The first completely new first-party property by Nintendo in an obscene amount of years, Splatoon is one of those tiny miracles that Nintendo EAD seems to pull off time and time again with flooring ease. It is lightning captured in a bottle, only it has been made by a development studio that has seemingly found a mysterious centuries-old recipe to encase the fury of the Gods who live above the clouds without fail. If Mario Kart and Super Smash Bros. were a heavenly form of multiplayer gameplay that only came up a few occasions during a lifetime, Splatoon is a delightful rare phenomenon that has just happened to occur a few years after its most recent showing. In other words, somehow, Nintendo has done it again.
Splatoon finds the impossibly tight intersection where the three mighty axis of the universally engaging multiplayer experience meet: accessibility, depth, and competitiveness. It is the shiny Eldorado every company attempts to strike, but that Nintendo – like a lucky, or highly competent, explorer that has come to posses a map that shows the position of whatever it is he wants the most – stumbles upon it all the time while competitors are sailing the other way across the Atlantic towards shores populated by hungry cannibals.
The game is accessible for its concept (two opposing teams of four players trying to paint as much ground as possible within three minutes while killing one another with ink) and mechanics, which are ridiculously easy to pick up. As players turn on the game, they are introduced to all moves in their character’s arsenal within five minutes as they travel towards the shiny Inkopolis, where all the action takes place. However, that simplicity gains depth because although the actions performed by Inklings are quickly mastered and effectively triggered with a few button presses, their fully efficient usage only comes once their great tactic capabilities are learned, which takes dedication, skill, and time.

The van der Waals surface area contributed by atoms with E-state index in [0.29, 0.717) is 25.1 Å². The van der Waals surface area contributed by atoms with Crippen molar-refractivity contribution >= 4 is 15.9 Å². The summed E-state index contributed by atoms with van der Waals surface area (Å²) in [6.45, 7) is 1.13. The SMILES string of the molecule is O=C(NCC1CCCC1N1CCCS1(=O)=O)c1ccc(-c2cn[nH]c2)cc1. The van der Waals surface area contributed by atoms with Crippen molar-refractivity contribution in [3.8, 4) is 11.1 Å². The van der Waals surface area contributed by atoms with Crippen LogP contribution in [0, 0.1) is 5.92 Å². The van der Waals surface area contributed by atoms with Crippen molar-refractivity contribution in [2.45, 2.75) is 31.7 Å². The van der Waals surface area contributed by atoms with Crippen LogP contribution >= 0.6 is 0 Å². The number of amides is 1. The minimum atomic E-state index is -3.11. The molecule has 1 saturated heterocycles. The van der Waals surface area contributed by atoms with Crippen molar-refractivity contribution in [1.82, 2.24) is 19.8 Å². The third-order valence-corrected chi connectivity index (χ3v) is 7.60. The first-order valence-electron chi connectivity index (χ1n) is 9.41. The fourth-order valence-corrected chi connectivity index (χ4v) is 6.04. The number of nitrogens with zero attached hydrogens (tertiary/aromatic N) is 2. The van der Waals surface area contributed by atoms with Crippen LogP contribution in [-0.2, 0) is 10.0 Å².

Moreover, the vast arsenal composed of varying sets of main weapons, secondary weapons, and special powers – each with their own strategic value, multiplied by the unique characteristics of all available stage equals a huge cartesian product of combinations that must be tried, studied, and evaluated according to the way each player feels more comfortable spraying paint all over the map while dealing with enemies vying for the same turf.
However, the game’s greatest victory unquestionably comes through the third axis: competitiveness. As two untouchable and almost peerless members of the multiplayer Nirvana, Mario Kart and Super Smash Bros. arguably achieve their competitive balance by cheating. At any given time, to varying degrees, each franchise awards struggling players with items wrapped in ribbons that read “Automatic Obliteration of the Competition”, which artificially boost one’s chances to excel during a match and, in turn, create the havoc and chaos we all love. Splatoon never uses such tricks.
The lack of a “Win Now” button naturally means that, here, pure skills sip the nectar of victory with a very considerable frequency, which should please players who are tired of being hit by Blue Shells as they approach the finish line. Yet, Splatoon is so insanely straightforward and its battles often hang in such a delicate balance that everyone always feels they have a chance to win. Painting the ground is an action done so frequently and with so much ease that the sense of satisfaction is constant even to those who are on the receiving side of a massive beat-down.
Additionally, as teams begin to meet over turf that is being disputed, “splatting” (the game’s term for “killing”) a foe – which sends that player back to the team’s respawning point after a few seconds – can open up the gate to advances into territory covered by the rival’s colors. Hence, with a few direct combats going one way or another, the winning and losing sides can change quickly.
Although definitely not as polished and sparkling perfect as the other Nintendo multiplayer giants, who have had the benefit of multiple installments to sharpen their prowesses, Splatoon is undoubtedly smarter, for it finds balance and competitiveness in a far more elegant way. Its multiplayer battles are shifting works of art where mad painters work their magic with guns, paint rollers, brushes, bombs, sonars, force fields of paint, sonic weapons of ink, sprinklers, mines, bazookas, missiles, krakens, and other forms of colorful destruction. As if all of that was not enough, a fun and action-pakced single-player mode rounds up the package with style.